The farming industry has hit back at claims that badger culling is not working to tackle bovine TB.
A Freedom of Information request has found that the number of new herds confirmed to have TB in the original west Gloucestershire cull zone increased from 10 to 23 in 2017.
Campaign groups, including the Badger Trust and Dr Brian May’s Save Me Trust, claim this 130% increase is evidence that culling badgers is not working to lower TB levels – and is actually worsening the situation.
See also: 5 ways to improve TB control in the UK
But official Animal Plant and Health Agency (Apha) data, published by Defra last week, shows fewer new outbreaks of bovine TB were recorded in Gloucestershire and Somerset – the original two cull zones – after five years of culling.
Defra says the figures for TB herd incidence – the number of new herd breakdowns and incidents where official TB-free status has been withdrawn (OTFw) – are its “primary outcome for monitoring farms”.
TB incidence down
In the Gloucestershire area, the OTFw incidence rate has fallen from 18.4% three years before culling started to 6.4% after year four of the culls (2017). After year five, however, this figure had risen to 13.2%, against a large drop in years three to four.
In the original Somerset cull zone, OTFw incidence has fallen from 25% in 2012 – a year before culling started – to 12.1% after year five of the culls (2018).
Dorset started culling badgers in 2015 and in the third year it has seen 44% fewer OTFw incidents than the average of the three years before culling.
Farm vet Sarah Tomlinson, a board member of the TB Advisory Eradication Board for England and a TB Advisory Service advisor, told Farmers Weekly it was too early for campaign groups to claim that culling was not working.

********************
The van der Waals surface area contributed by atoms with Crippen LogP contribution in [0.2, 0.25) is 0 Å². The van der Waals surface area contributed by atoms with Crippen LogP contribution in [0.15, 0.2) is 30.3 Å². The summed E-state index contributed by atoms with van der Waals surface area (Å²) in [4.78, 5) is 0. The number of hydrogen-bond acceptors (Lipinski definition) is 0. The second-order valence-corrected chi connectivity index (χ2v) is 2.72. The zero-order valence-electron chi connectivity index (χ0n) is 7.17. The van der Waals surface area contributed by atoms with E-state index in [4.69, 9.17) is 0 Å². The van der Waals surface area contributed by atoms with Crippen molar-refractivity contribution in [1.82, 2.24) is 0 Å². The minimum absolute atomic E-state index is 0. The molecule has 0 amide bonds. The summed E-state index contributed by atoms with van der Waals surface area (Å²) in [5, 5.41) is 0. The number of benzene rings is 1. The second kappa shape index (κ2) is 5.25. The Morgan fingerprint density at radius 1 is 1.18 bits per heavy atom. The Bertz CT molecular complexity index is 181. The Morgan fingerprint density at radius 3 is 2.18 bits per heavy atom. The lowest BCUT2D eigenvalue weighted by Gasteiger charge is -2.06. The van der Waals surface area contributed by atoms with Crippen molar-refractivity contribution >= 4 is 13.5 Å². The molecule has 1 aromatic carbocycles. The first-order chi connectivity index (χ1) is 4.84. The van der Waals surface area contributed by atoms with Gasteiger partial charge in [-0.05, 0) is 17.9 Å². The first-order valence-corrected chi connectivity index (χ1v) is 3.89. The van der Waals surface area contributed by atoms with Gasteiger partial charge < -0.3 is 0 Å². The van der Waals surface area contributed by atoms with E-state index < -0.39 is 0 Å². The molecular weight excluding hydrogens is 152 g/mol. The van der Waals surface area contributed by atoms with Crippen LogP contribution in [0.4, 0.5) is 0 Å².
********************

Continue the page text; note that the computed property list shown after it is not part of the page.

“The biggest impact from work done after the original Randomised Badger Culling Trial (RBCT) was seen seven to 10 years after culling,” Dr Tomlinson noted.
More sensitive testing
Roger Blowey, a Gloucestershire-based farm vet with 50 years of experience, said Defra’s mandatory introduction in the High Risk Area of the more sensitive gamma-interferon blood test for breakdowns to supplement the tuberculin skin test was also helping to identify more infected herds.
“Gamma testing was introduced for the year in question  and hence why you are bound to see a significant number of increases,” he added.
“In subsequent years, because you have pulled out all the gamma ‘positives’, I would expect to see a decline.”
Defra has expanded the badger cull to11 new zones this year, increasing the overall number of cull zones to 43.
Defra and the NFU remain confident that badger culling, as part of a comprehensive TB eradication programme for England, is helping to deliver an overall reduction in cattle TB.
A Defra spokesperson said: “No single measure will provide an easy answer to beating this disease.
“That’s why we are pursuing a range of interventions to eradicate the disease by 2038.”